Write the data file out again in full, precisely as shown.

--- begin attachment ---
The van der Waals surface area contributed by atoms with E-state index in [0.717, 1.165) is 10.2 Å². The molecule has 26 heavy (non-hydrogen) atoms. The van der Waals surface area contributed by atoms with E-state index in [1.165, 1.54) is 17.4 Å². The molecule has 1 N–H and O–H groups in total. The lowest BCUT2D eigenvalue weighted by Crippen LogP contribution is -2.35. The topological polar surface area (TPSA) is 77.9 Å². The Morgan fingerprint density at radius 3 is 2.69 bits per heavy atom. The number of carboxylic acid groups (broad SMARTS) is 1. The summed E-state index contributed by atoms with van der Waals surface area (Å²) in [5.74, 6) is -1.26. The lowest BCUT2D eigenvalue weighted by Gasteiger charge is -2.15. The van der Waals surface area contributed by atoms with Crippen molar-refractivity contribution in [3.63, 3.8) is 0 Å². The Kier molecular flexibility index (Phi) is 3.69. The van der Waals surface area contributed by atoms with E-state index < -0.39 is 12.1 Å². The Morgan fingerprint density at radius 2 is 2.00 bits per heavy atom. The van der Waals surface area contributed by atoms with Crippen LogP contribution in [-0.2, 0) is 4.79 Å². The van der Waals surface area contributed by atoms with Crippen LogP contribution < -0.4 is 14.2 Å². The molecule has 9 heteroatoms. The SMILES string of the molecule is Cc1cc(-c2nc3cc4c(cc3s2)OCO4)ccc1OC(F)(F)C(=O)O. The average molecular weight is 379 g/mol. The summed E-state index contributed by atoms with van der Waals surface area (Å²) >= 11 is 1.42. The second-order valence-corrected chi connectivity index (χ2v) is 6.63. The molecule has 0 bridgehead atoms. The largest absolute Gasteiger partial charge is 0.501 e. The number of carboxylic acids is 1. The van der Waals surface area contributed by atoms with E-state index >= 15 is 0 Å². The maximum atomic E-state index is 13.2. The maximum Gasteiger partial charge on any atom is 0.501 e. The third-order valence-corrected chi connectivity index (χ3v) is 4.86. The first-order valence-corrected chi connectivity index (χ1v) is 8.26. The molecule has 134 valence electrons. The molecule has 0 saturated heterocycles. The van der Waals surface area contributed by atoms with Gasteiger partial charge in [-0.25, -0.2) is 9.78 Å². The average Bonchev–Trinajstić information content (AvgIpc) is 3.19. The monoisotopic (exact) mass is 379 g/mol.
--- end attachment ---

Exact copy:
The van der Waals surface area contributed by atoms with E-state index in [0.717, 1.165) is 10.2 Å². The molecule has 26 heavy (non-hydrogen) atoms. The van der Waals surface area contributed by atoms with E-state index in [1.165, 1.54) is 17.4 Å². The molecule has 1 N–H and O–H groups in total. The lowest BCUT2D eigenvalue weighted by Crippen LogP contribution is -2.35. The topological polar surface area (TPSA) is 77.9 Å². The Morgan fingerprint density at radius 3 is 2.69 bits per heavy atom. The number of carboxylic acid groups (broad SMARTS) is 1. The summed E-state index contributed by atoms with van der Waals surface area (Å²) in [5.74, 6) is -1.26. The lowest BCUT2D eigenvalue weighted by Gasteiger charge is -2.15. The van der Waals surface area contributed by atoms with Crippen molar-refractivity contribution in [3.63, 3.8) is 0 Å². The Kier molecular flexibility index (Phi) is 3.69. The van der Waals surface area contributed by atoms with E-state index < -0.39 is 12.1 Å². The Morgan fingerprint density at radius 2 is 2.00 bits per heavy atom. The van der Waals surface area contributed by atoms with Crippen LogP contribution in [-0.2, 0) is 4.79 Å². The van der Waals surface area contributed by atoms with Crippen LogP contribution < -0.4 is 14.2 Å². The molecule has 9 heteroatoms. The SMILES string of the molecule is Cc1cc(-c2nc3cc4c(cc3s2)OCO4)ccc1OC(F)(F)C(=O)O. The average molecular weight is 379 g/mol. The summed E-state index contributed by atoms with van der Waals surface area (Å²) >= 11 is 1.42. The second-order valence-corrected chi connectivity index (χ2v) is 6.63. The molecule has 0 bridgehead atoms. The largest absolute Gasteiger partial charge is 0.501 e. The number of carboxylic acids is 1. The van der Waals surface area contributed by atoms with E-state index >= 15 is 0 Å². The maximum atomic E-state index is 13.2. The maximum Gasteiger partial charge on any atom is 0.501 e. The third-order valence-corrected chi connectivity index (χ3v) is 4.86. The first-order valence-corrected chi connectivity index (χ1v) is 8.26. The molecule has 134 valence electrons. The molecule has 0 saturated heterocycles. The van der Waals surface area contributed by atoms with Gasteiger partial charge in [-0.25, -0.2) is 9.78 Å². The average Bonchev–Trinajstić information content (AvgIpc) is 3.19. The monoisotopic (exact) mass is 379 g/mol.